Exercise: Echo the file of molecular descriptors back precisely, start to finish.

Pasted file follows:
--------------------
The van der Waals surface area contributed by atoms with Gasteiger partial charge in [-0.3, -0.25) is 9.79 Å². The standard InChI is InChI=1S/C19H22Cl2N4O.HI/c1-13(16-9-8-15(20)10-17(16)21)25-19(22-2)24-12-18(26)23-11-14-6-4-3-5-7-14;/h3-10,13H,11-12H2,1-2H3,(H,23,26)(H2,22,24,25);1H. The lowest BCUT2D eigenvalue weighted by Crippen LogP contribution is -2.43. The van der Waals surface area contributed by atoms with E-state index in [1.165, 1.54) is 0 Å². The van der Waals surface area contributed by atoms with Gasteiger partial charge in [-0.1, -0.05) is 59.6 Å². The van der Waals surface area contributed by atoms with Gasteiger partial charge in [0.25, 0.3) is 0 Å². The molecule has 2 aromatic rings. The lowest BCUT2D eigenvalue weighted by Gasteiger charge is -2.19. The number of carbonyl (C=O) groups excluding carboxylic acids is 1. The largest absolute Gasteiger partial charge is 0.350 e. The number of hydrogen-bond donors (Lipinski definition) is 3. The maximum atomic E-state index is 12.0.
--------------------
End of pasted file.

The van der Waals surface area contributed by atoms with Gasteiger partial charge in [-0.3, -0.25) is 9.79 Å². The standard InChI is InChI=1S/C19H22Cl2N4O.HI/c1-13(16-9-8-15(20)10-17(16)21)25-19(22-2)24-12-18(26)23-11-14-6-4-3-5-7-14;/h3-10,13H,11-12H2,1-2H3,(H,23,26)(H2,22,24,25);1H. The lowest BCUT2D eigenvalue weighted by Crippen LogP contribution is -2.43. The van der Waals surface area contributed by atoms with E-state index in [1.165, 1.54) is 0 Å². The van der Waals surface area contributed by atoms with Gasteiger partial charge in [-0.1, -0.05) is 59.6 Å². The van der Waals surface area contributed by atoms with Gasteiger partial charge in [0.25, 0.3) is 0 Å². The molecule has 2 aromatic rings. The lowest BCUT2D eigenvalue weighted by Gasteiger charge is -2.19. The number of carbonyl (C=O) groups excluding carboxylic acids is 1. The largest absolute Gasteiger partial charge is 0.350 e. The number of hydrogen-bond donors (Lipinski definition) is 3. The maximum atomic E-state index is 12.0.